Suppose you have a fair coin which you can flip as many times as you want (possibly countably infinite). Is it possible to generate the discrete uniform distribution on (1,2,...,k), where k is NOT a power of 2? How would you do it?

If this is too general, answering k=3 would probably be interesting enough.

**Answer**

Like I said above in my comments, the paper http://arxiv.org/pdf/1304.1916v1.pdf, details exactly how to generate from the discrete uniform distribution from coin flips and gives a very detailed proof and results section of why the method works.

As a proof of concept I coded up their pseudo code in `R`

to show how fast, simple and efficient their method is.

```
#Function for sampling from a discrete uniform distribution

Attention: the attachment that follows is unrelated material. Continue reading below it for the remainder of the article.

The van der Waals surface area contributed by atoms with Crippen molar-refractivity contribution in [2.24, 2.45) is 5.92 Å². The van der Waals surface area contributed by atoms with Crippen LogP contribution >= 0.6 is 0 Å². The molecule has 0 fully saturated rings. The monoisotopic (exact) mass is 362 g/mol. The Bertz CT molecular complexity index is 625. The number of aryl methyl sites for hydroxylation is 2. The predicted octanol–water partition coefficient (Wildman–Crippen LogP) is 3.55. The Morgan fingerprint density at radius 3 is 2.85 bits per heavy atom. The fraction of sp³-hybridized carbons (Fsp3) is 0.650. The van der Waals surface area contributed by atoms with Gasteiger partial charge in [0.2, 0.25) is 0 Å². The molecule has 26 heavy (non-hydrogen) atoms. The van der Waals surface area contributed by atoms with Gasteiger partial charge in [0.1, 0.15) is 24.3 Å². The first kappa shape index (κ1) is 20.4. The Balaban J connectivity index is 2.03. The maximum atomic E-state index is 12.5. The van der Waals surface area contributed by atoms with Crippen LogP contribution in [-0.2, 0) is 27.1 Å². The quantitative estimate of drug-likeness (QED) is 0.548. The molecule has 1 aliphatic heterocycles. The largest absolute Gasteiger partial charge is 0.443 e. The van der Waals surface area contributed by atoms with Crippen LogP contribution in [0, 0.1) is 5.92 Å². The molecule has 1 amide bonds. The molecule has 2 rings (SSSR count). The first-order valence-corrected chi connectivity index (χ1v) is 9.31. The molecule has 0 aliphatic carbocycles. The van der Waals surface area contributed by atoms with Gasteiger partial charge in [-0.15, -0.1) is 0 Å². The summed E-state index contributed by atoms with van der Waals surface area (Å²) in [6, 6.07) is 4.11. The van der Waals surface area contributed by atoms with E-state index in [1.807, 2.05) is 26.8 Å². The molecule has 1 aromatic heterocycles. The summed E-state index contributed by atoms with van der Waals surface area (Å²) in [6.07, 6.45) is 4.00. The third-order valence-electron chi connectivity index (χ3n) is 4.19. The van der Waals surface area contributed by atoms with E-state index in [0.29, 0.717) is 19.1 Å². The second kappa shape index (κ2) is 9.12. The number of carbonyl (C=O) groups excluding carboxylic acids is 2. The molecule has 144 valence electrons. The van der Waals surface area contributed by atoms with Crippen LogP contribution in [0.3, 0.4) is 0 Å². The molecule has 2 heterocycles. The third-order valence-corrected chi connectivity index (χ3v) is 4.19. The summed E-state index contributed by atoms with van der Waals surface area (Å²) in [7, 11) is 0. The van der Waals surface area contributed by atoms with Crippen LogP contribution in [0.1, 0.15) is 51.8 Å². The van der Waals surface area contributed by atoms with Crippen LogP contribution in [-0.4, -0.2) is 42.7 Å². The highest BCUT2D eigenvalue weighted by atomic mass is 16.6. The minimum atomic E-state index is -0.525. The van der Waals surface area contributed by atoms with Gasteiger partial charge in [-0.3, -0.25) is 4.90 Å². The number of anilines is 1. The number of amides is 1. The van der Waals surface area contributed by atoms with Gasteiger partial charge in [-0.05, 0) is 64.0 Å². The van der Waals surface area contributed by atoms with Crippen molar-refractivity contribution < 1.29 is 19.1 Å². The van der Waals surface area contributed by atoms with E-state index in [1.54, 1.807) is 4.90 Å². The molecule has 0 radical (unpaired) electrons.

rdunif = function(n){
v = 1
c = 0
a = 0
while(a > -1){
v = 2*v
c = 2*c + rbinom(1,1,.5) #This is the dice roll part
if(v >= n){
if(c < n){
return(c)
}else{
v = v-n
c = c-n
}
}
}
}
#Running the function k times for n = 11
n = 11
k = 10000
random.samples = rep(NA,k)
for(i in 1:k){
random.samples[i] = rdunif(n)
}
counts = table(random.samples)
barplot(counts,main="Random Samples from a Discrete Uniform(0,10)")
```

**Attribution***Source : Link , Question Author : renrenthehamster , Answer Author : Community*